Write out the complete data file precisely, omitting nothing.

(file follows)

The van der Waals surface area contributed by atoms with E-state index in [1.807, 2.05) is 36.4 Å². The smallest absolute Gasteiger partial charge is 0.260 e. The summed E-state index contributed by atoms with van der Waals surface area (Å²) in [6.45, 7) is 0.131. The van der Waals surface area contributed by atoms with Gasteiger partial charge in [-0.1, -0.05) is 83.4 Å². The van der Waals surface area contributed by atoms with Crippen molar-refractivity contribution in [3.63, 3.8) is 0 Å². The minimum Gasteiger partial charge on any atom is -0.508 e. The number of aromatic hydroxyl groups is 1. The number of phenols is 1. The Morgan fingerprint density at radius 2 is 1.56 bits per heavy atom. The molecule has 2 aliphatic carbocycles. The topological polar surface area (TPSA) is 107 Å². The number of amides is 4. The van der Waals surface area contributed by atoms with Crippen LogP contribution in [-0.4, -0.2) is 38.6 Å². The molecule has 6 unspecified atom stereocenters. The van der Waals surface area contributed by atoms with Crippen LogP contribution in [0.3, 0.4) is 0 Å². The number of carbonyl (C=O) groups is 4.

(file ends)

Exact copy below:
The van der Waals surface area contributed by atoms with E-state index in [1.807, 2.05) is 36.4 Å². The smallest absolute Gasteiger partial charge is 0.260 e. The summed E-state index contributed by atoms with van der Waals surface area (Å²) in [6.45, 7) is 0.131. The van der Waals surface area contributed by atoms with Gasteiger partial charge in [-0.1, -0.05) is 83.4 Å². The van der Waals surface area contributed by atoms with Crippen molar-refractivity contribution in [3.63, 3.8) is 0 Å². The minimum Gasteiger partial charge on any atom is -0.508 e. The number of aromatic hydroxyl groups is 1. The number of phenols is 1. The Morgan fingerprint density at radius 2 is 1.56 bits per heavy atom. The molecule has 2 aliphatic carbocycles. The topological polar surface area (TPSA) is 107 Å². The number of amides is 4. The van der Waals surface area contributed by atoms with Crippen LogP contribution in [-0.4, -0.2) is 38.6 Å². The molecule has 6 unspecified atom stereocenters. The van der Waals surface area contributed by atoms with Crippen LogP contribution in [0.3, 0.4) is 0 Å². The number of carbonyl (C=O) groups is 4.